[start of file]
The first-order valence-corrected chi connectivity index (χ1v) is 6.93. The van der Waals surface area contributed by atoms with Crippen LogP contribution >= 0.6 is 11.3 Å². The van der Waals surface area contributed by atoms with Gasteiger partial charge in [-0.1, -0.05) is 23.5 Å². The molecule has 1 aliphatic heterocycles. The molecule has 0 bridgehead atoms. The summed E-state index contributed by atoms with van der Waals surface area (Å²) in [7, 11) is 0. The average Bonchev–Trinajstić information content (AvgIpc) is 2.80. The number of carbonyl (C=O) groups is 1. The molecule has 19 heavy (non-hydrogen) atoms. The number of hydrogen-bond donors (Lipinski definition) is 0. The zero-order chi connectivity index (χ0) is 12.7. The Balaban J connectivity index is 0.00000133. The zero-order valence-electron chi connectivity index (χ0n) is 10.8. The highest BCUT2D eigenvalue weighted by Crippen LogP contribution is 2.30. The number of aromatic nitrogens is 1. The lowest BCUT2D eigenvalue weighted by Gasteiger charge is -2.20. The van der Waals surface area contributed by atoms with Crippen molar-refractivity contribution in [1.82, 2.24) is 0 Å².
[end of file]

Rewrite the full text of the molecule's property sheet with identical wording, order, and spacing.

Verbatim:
The first-order valence-corrected chi connectivity index (χ1v) is 6.93. The van der Waals surface area contributed by atoms with Crippen LogP contribution >= 0.6 is 11.3 Å². The van der Waals surface area contributed by atoms with Gasteiger partial charge in [-0.1, -0.05) is 23.5 Å². The molecule has 1 aliphatic heterocycles. The molecule has 0 bridgehead atoms. The summed E-state index contributed by atoms with van der Waals surface area (Å²) in [7, 11) is 0. The average Bonchev–Trinajstić information content (AvgIpc) is 2.80. The number of carbonyl (C=O) groups is 1. The molecule has 19 heavy (non-hydrogen) atoms. The number of hydrogen-bond donors (Lipinski definition) is 0. The zero-order chi connectivity index (χ0) is 12.7. The Balaban J connectivity index is 0.00000133. The zero-order valence-electron chi connectivity index (χ0n) is 10.8. The highest BCUT2D eigenvalue weighted by Crippen LogP contribution is 2.30. The number of aromatic nitrogens is 1. The lowest BCUT2D eigenvalue weighted by Gasteiger charge is -2.20. The van der Waals surface area contributed by atoms with Crippen molar-refractivity contribution in [1.82, 2.24) is 0 Å².